Monday, 11 February 2013

The future of training and consultancy

Here are a few notes on the future of the training and consulting industries that I wrote for some of my colleagues in industry group.  I would be very interested in other people's views.

I know that on-line learning is becoming more prevalent but at least on a time scale relevant to us (say 20 years) I don’t think it is going to kill off face to face training.
I am not being complacent but have the following views;
1.      Online training sounds good but needs strong self motivation  - I know I am not doing as much on my on-line Arabic course as I should
2.      People have different learning styles and the interaction at physical events is appropriate to some – others will be happy with reading
3.      The time away from the office allows learning in a focused environment
4.      The time away from the office allows from a jolly day away from the office (a big thing in the Middle East!)
5.      It is not easy to codify all the relevant experience and knowledge
6.      Presenters can tailor material to audiences (currently) better than on line systems
7.      The interaction with other delegates is often beneficial
8.      Training is often quite a lot of fun – more than an online version
9.      The advantages of e-learning are cost, ease of delivery, and consistency of delivery.  However we often irrationally value things we pay more for more than cheaper things, and the ease of delivery may make it easy to put it off, consistency can mean a “one size fits all” approach – which as we know means it actually fits very few.

The same discussion can also apply to consultancy  - why don’t people just read a book instead of bringing in an expert?  In future will they just go to expert systems?  Many of the thing we consult about are actually known concepts – you can get them from a book – but there is (at least currently) an advantage to bringing in an external advisor.  In future it will be easier to get the data, but the knowledge of how to apply it will reside in individuals for a while.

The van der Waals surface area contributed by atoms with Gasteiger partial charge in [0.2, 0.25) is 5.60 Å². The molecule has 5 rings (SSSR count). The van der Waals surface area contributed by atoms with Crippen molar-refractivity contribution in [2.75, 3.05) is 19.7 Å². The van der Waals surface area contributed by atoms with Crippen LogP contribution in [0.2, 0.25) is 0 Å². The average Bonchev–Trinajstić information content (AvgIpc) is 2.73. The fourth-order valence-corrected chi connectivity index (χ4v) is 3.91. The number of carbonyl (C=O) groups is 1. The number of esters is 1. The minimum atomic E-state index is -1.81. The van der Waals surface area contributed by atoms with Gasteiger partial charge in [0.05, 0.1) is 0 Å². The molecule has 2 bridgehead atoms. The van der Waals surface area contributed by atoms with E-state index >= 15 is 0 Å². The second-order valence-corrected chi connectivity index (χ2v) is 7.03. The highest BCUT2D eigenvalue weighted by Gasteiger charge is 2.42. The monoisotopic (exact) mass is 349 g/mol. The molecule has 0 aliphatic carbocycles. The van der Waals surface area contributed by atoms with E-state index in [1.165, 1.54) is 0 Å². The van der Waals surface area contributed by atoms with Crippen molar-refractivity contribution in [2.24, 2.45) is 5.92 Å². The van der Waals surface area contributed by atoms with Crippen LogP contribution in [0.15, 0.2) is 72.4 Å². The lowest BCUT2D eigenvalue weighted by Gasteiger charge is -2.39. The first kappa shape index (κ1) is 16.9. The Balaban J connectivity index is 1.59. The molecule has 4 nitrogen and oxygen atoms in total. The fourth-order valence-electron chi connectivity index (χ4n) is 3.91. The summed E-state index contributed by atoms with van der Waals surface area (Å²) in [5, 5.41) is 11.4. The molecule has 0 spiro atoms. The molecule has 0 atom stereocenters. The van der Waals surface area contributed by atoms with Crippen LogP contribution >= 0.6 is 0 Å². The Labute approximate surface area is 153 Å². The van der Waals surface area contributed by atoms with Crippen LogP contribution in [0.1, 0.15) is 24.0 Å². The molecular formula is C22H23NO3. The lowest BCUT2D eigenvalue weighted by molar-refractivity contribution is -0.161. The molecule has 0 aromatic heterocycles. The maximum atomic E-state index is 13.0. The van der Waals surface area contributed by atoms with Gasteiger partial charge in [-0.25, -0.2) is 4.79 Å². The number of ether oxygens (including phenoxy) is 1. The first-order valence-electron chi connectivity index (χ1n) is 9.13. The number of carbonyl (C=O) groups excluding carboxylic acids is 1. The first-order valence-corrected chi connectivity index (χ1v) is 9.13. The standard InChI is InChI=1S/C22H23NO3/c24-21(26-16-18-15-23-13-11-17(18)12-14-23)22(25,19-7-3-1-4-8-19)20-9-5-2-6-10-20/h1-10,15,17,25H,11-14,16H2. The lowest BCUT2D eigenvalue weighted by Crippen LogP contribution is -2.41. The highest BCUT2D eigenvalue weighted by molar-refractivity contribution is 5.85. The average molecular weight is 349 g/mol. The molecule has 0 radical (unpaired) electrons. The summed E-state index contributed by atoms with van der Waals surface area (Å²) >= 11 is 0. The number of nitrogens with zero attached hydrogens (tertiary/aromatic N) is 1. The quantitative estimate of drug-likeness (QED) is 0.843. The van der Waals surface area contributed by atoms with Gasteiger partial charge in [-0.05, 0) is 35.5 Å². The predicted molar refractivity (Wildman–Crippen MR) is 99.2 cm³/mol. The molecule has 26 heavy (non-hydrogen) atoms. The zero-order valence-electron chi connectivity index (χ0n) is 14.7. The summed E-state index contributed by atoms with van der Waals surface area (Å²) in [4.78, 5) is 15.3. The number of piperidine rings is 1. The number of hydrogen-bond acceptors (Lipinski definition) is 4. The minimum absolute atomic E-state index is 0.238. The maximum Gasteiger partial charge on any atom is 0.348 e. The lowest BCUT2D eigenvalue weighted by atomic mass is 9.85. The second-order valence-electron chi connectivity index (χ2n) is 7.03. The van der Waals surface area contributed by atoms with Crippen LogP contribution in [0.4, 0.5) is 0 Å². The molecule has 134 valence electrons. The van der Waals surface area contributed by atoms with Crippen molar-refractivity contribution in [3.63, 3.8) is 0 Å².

So over time I expect there will be a big shift away from individuals to on-line resources, and the opportunities for people like us will come in developing and testing innovative ideas and potentially academic research (assuming students are also mainly being taught on-line).  But that is probably beyond my timeline.  The key differentiators then would probably be profile (people will pay for a world leading consultant), contacts (people will hire people they know), style (people hire “people like us” and people they like), and innovation (something new to give them an edge in a world where everyone has the same basic information).

William Gibson said “the future is already here, it’s just not evenly distributed”.  I feel the same about knowledge, and see our role as helping the distribution process.  Books (paper or online) are not enough.

Your views may differ.

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